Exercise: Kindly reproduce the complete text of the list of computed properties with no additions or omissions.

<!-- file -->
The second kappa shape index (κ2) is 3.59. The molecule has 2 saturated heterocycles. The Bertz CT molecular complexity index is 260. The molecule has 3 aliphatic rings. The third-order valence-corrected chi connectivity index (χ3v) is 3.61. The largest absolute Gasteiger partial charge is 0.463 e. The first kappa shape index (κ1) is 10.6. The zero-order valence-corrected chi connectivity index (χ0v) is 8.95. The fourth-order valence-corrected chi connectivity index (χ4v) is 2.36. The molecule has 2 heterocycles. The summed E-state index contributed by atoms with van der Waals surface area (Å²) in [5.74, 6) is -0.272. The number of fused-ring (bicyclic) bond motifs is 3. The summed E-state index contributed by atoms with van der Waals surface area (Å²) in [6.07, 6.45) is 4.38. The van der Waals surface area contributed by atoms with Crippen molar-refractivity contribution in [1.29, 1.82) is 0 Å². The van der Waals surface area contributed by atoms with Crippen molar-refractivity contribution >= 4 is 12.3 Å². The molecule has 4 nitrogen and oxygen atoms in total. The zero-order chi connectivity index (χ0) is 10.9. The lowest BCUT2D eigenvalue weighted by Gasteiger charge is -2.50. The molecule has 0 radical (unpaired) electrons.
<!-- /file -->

The second kappa shape index (κ2) is 3.59. The molecule has 2 saturated heterocycles. The Bertz CT molecular complexity index is 260. The molecule has 3 aliphatic rings. The third-order valence-corrected chi connectivity index (χ3v) is 3.61. The largest absolute Gasteiger partial charge is 0.463 e. The first kappa shape index (κ1) is 10.6. The zero-order valence-corrected chi connectivity index (χ0v) is 8.95. The fourth-order valence-corrected chi connectivity index (χ4v) is 2.36. The molecule has 2 heterocycles. The summed E-state index contributed by atoms with van der Waals surface area (Å²) in [5.74, 6) is -0.272. The number of fused-ring (bicyclic) bond motifs is 3. The summed E-state index contributed by atoms with van der Waals surface area (Å²) in [6.07, 6.45) is 4.38. The van der Waals surface area contributed by atoms with Crippen molar-refractivity contribution in [1.29, 1.82) is 0 Å². The van der Waals surface area contributed by atoms with Crippen molar-refractivity contribution >= 4 is 12.3 Å². The molecule has 4 nitrogen and oxygen atoms in total. The zero-order chi connectivity index (χ0) is 10.9. The lowest BCUT2D eigenvalue weighted by Gasteiger charge is -2.50. The molecule has 0 radical (unpaired) electrons.